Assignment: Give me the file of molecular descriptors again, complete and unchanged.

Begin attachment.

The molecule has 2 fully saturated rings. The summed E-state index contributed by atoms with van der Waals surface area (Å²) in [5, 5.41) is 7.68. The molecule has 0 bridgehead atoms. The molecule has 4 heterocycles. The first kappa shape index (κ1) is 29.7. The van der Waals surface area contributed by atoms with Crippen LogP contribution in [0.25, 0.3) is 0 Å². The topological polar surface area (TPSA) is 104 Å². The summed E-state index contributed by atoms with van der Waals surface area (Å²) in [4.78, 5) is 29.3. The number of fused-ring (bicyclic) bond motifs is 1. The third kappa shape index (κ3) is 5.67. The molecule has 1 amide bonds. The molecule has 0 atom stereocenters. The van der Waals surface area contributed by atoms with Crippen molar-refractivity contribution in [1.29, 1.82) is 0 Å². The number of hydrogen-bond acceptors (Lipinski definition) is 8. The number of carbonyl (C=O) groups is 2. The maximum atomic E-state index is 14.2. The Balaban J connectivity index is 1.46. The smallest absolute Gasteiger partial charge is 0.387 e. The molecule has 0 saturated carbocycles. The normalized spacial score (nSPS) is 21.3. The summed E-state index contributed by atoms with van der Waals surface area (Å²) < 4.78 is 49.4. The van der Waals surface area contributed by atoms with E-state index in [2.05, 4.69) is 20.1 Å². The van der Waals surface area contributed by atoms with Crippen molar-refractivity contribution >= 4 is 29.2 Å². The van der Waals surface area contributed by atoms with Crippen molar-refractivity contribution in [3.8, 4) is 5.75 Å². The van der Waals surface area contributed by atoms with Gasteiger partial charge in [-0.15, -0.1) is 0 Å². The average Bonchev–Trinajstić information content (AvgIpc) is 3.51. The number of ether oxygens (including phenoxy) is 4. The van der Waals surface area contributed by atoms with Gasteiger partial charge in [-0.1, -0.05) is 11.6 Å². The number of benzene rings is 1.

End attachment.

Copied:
The molecule has 2 fully saturated rings. The summed E-state index contributed by atoms with van der Waals surface area (Å²) in [5, 5.41) is 7.68. The molecule has 0 bridgehead atoms. The molecule has 4 heterocycles. The first kappa shape index (κ1) is 29.7. The van der Waals surface area contributed by atoms with Crippen LogP contribution in [0.25, 0.3) is 0 Å². The topological polar surface area (TPSA) is 104 Å². The summed E-state index contributed by atoms with van der Waals surface area (Å²) in [4.78, 5) is 29.3. The number of fused-ring (bicyclic) bond motifs is 1. The third kappa shape index (κ3) is 5.67. The molecule has 1 amide bonds. The molecule has 0 atom stereocenters. The van der Waals surface area contributed by atoms with Crippen molar-refractivity contribution in [1.29, 1.82) is 0 Å². The number of hydrogen-bond acceptors (Lipinski definition) is 8. The number of carbonyl (C=O) groups is 2. The maximum atomic E-state index is 14.2. The Balaban J connectivity index is 1.46. The smallest absolute Gasteiger partial charge is 0.387 e. The molecule has 0 saturated carbocycles. The normalized spacial score (nSPS) is 21.3. The summed E-state index contributed by atoms with van der Waals surface area (Å²) < 4.78 is 49.4. The van der Waals surface area contributed by atoms with E-state index in [2.05, 4.69) is 20.1 Å². The van der Waals surface area contributed by atoms with Crippen molar-refractivity contribution >= 4 is 29.2 Å². The van der Waals surface area contributed by atoms with Crippen molar-refractivity contribution in [3.8, 4) is 5.75 Å². The van der Waals surface area contributed by atoms with Gasteiger partial charge in [-0.15, -0.1) is 0 Å². The average Bonchev–Trinajstić information content (AvgIpc) is 3.51. The number of ether oxygens (including phenoxy) is 4. The van der Waals surface area contributed by atoms with Gasteiger partial charge in [-0.1, -0.05) is 11.6 Å². The number of benzene rings is 1.